Tuesday, January 24, 2012

You know my methods

I wouldn't call myself a true Sherlock Holmes disciple (I believe they call themselves Sherlockians), but I have enjoyed the stories as well as fiction inspired or influenced by them. I might be more familiar with Holmes cinematically (or whatever the television equivalent of that is), rather than in print (although I have read some stories). So, when I was perusing the offerings from Audiobook Jukebox's Solid Gold Reviewer program, Between the Thames and the Tiber: The Further Adventures of Sherlock Holmes in Britain and the Italian Peninsula caught my eye. I hadn't heard the reader, Simon Prebble, in many a day, so I requested it ... and received it for review.

Because I must, I made sure that I read the first of Indologist Ted Riccardi's Sherlock pastiches before embarking on this one. The previous volume purported to be Holmes' adventures in the Far East when he was lying low after Professor Moriarty tried to kill him at the Reichenbach Falls.

In this volume of 12 stories, Dr. Watson explains that he was the recipient of an unexpected inheritance and he and Holmes decided to create a second home in Rome (no mention of the sadly neglected Mrs. Watson). The stories are all over the place chronologically, and incorporate real-life events and personages: Brother Mycroft's death precipitates World War I, Arthur Conan Doyle himself shows up at a séance, Richard Wagner is poisoned, and Pope Leo XIII protects a possible apostate. Sometimes the details overwhelm a very slight story, and I was confused on more than one occasion by a case's outcome. A week later, I can hardly remember any of them.

One could argue that most of the Holmes' stories blend together, since they all feature the same elements: Watson's cluelessness, a few red herrings, Holmes' inexplicable behavior, the sudden solution (the pipe, the violin, the opium, the deerstalker, etc., etc.). Maybe I'm not the semi-fan I thought I was ... or perhaps they need to be absorbed the way they were originally written: Once a month (or so) in the Strand Magazine.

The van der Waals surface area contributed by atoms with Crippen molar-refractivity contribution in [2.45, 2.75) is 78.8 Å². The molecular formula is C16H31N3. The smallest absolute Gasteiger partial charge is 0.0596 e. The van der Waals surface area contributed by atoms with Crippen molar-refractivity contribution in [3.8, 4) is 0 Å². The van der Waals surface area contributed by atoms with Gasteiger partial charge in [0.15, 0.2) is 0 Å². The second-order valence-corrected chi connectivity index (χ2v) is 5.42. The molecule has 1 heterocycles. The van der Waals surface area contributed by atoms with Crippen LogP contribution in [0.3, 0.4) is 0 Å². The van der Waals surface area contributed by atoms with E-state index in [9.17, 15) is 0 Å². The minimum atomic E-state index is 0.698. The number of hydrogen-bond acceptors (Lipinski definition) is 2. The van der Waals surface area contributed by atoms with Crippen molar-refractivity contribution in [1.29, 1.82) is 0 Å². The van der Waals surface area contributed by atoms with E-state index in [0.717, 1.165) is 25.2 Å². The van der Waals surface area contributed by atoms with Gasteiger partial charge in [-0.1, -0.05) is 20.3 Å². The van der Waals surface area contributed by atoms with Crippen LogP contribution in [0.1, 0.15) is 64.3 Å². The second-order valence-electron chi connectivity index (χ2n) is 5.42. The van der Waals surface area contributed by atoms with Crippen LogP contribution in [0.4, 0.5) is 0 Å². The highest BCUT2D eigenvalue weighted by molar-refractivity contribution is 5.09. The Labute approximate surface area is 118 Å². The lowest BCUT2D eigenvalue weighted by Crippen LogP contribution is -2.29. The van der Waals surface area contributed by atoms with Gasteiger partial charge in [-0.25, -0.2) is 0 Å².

I am a fan of Simon Prebble, though (who might be languishing in the shadow of that other Simon, Vance). I've been impressed in the past how he can transcend ordinary material; he doesn't judge the writing but finds the emotion in the story and from that the motivation for the characters which he then translates into the speech rhythms, accent, volume, timbre. His characters always sound like real people, because the voices Prebble creates come honestly. It doesn't hurt that Prebble's voice is extremely pleasant on the ears.

In this book, he does his usual stellar work. The characterizations are interesting and believable. Prebble doesn't fall into the unemotional Holmes trap -- his Holmes speaks rapidly and with a bit of an edge, but he's not an automaton. Neither is Watson an idiotic slowtop, Prebble gives the narrator a softer, yet still intelligent delivery. The stories' many other characters are ably created, the accents sound authentic and are used consistently. It's a fine performance, but truthfully I was never captured by the stories. And, I think -- ultimately -- if a reader/listener isn't captured by a Holmes story (and is predisposed to), then the story isn't very good.

I just scanned our catalog for other books narrated by Prebble, and I see that he does one of my favorite mystery series, featuring tortured World War I veteran, Ian Rutledge. Place hold.

Thanks to Audiobook Jukebox and AudioGO for the copy of the audiobook.

[The view of the Tiber River, south of Rome, was taken by Delbene and was retrieved from Wikimedia Commons.]

Between the Thames and the Tiber: The Further Adventures of Sherlock Holmes in Britain and the Italian Peninsula by Ted Riccardi
Narrated by Simon Prebble
AudioGO, 2011. 9:17

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